Deadline for 2015 OSHA label regulations approaches

The start of 2015 marks the approach of a major deadline for chemical manufacturers under the Occupational Safety and Health Administration. After years of review of the standards and practices for labeling chemicals, the new policy will take effect starting June 1, 2015. 

All chemicals sold, shipped and produced after that date are required to submit to a standardized labeling process. According to OSHA, all chemical labels must contain the following:

  • Name, Address and Telephone Number. This information will allow individuals to contact and identify the source of potentially hazardous materials. 
  • Product Identifier. Clearly stating the contents of a container prevents confusion and misunderstanding. 
  • Signal Word. OSHA recognizes "danger" and "warning" as the two official signal words for labels. "Danger" indicates a highly hazardous material while "warning" signifies a lower risk chemical.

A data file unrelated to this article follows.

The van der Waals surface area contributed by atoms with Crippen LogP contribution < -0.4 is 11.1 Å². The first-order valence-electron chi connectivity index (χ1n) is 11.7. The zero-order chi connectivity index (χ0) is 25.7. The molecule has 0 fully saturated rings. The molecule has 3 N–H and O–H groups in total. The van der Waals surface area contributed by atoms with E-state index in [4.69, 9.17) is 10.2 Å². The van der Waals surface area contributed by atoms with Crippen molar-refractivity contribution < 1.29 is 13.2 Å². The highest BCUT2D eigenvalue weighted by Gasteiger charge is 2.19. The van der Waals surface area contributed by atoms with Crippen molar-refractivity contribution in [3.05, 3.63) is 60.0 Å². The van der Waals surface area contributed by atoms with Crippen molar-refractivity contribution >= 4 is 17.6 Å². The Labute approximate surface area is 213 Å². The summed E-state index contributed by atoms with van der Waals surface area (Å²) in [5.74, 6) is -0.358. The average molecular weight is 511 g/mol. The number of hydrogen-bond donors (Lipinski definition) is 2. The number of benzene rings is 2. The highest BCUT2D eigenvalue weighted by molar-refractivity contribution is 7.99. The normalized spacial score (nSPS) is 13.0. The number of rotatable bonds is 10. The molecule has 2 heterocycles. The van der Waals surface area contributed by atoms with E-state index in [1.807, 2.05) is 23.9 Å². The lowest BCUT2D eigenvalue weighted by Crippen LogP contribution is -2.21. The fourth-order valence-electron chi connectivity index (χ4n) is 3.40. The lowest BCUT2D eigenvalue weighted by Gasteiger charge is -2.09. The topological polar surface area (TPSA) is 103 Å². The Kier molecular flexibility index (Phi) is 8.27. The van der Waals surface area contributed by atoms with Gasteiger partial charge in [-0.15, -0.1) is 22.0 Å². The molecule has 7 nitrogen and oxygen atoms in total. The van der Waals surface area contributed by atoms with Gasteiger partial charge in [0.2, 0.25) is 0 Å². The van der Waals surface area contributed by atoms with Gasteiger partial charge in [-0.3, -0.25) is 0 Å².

• Hazard Statement(s). "Causes damage to kidneys through prolonged or repeated exposure when absorbed through the skin," is an example of an acceptable hazard statement, per OSHA. 
  • Precautionary Statement(s). These include measures for safe handling, storage and other considerations. 
  • Pictogram(s). Visual aides indicate the chemical information in an unmistakable, striking format. 

While some chemical manufacturers have adhered to these standards for a long time, OSHA's new regulations will standardize the information and also streamline safety data sheets that correspond to certain materials. Companies in the industry should consider industrial label printers to ensure their materials are labeled in compliance with OSHA regulations. 

While the June deadline is almost six months away, the organization encourages companies to begin the transition sooner, which can be made easy with the right equipment. Don't wait to update your labeling procedure. At Durafast, we offer a range of printers that will help chemical companies meet the new standards without interruption. 

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